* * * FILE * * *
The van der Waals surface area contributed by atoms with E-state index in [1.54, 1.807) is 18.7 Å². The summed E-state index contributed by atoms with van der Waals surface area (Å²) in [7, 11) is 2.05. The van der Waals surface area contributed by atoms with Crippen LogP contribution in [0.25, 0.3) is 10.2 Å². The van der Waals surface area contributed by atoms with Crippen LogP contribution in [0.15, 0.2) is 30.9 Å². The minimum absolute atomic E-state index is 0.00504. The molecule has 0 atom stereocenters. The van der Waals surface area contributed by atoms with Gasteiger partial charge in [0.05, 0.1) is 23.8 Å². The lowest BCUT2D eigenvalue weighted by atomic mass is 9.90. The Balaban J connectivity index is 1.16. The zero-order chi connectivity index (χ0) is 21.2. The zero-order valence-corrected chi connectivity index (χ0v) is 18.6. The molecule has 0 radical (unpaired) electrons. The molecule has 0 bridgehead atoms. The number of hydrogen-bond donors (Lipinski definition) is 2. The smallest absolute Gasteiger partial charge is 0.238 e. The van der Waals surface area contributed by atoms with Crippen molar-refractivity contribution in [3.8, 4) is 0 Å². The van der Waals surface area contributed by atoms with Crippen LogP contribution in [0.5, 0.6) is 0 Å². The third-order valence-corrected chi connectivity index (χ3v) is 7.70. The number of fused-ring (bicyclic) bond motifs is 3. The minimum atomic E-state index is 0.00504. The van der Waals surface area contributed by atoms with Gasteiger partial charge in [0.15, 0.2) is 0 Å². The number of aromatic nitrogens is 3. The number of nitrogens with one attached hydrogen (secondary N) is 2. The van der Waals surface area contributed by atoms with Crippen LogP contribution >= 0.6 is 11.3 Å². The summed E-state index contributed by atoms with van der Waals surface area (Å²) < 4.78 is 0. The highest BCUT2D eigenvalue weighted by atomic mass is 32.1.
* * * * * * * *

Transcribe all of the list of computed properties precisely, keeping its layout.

The van der Waals surface area contributed by atoms with E-state index in [1.54, 1.807) is 18.7 Å². The summed E-state index contributed by atoms with van der Waals surface area (Å²) in [7, 11) is 2.05. The van der Waals surface area contributed by atoms with Crippen LogP contribution in [0.25, 0.3) is 10.2 Å². The van der Waals surface area contributed by atoms with Crippen LogP contribution in [0.15, 0.2) is 30.9 Å². The minimum absolute atomic E-state index is 0.00504. The molecule has 0 atom stereocenters. The van der Waals surface area contributed by atoms with Gasteiger partial charge in [0.05, 0.1) is 23.8 Å². The lowest BCUT2D eigenvalue weighted by atomic mass is 9.90. The Balaban J connectivity index is 1.16. The zero-order chi connectivity index (χ0) is 21.2. The zero-order valence-corrected chi connectivity index (χ0v) is 18.6. The molecule has 0 radical (unpaired) electrons. The molecule has 0 bridgehead atoms. The number of hydrogen-bond donors (Lipinski definition) is 2. The smallest absolute Gasteiger partial charge is 0.238 e. The van der Waals surface area contributed by atoms with Crippen molar-refractivity contribution in [3.8, 4) is 0 Å². The van der Waals surface area contributed by atoms with Crippen LogP contribution in [0.5, 0.6) is 0 Å². The third-order valence-corrected chi connectivity index (χ3v) is 7.70. The number of fused-ring (bicyclic) bond motifs is 3. The minimum atomic E-state index is 0.00504. The van der Waals surface area contributed by atoms with Gasteiger partial charge in [0.15, 0.2) is 0 Å². The number of aromatic nitrogens is 3. The number of nitrogens with one attached hydrogen (secondary N) is 2. The van der Waals surface area contributed by atoms with Crippen LogP contribution >= 0.6 is 11.3 Å². The summed E-state index contributed by atoms with van der Waals surface area (Å²) < 4.78 is 0. The highest BCUT2D eigenvalue weighted by atomic mass is 32.1.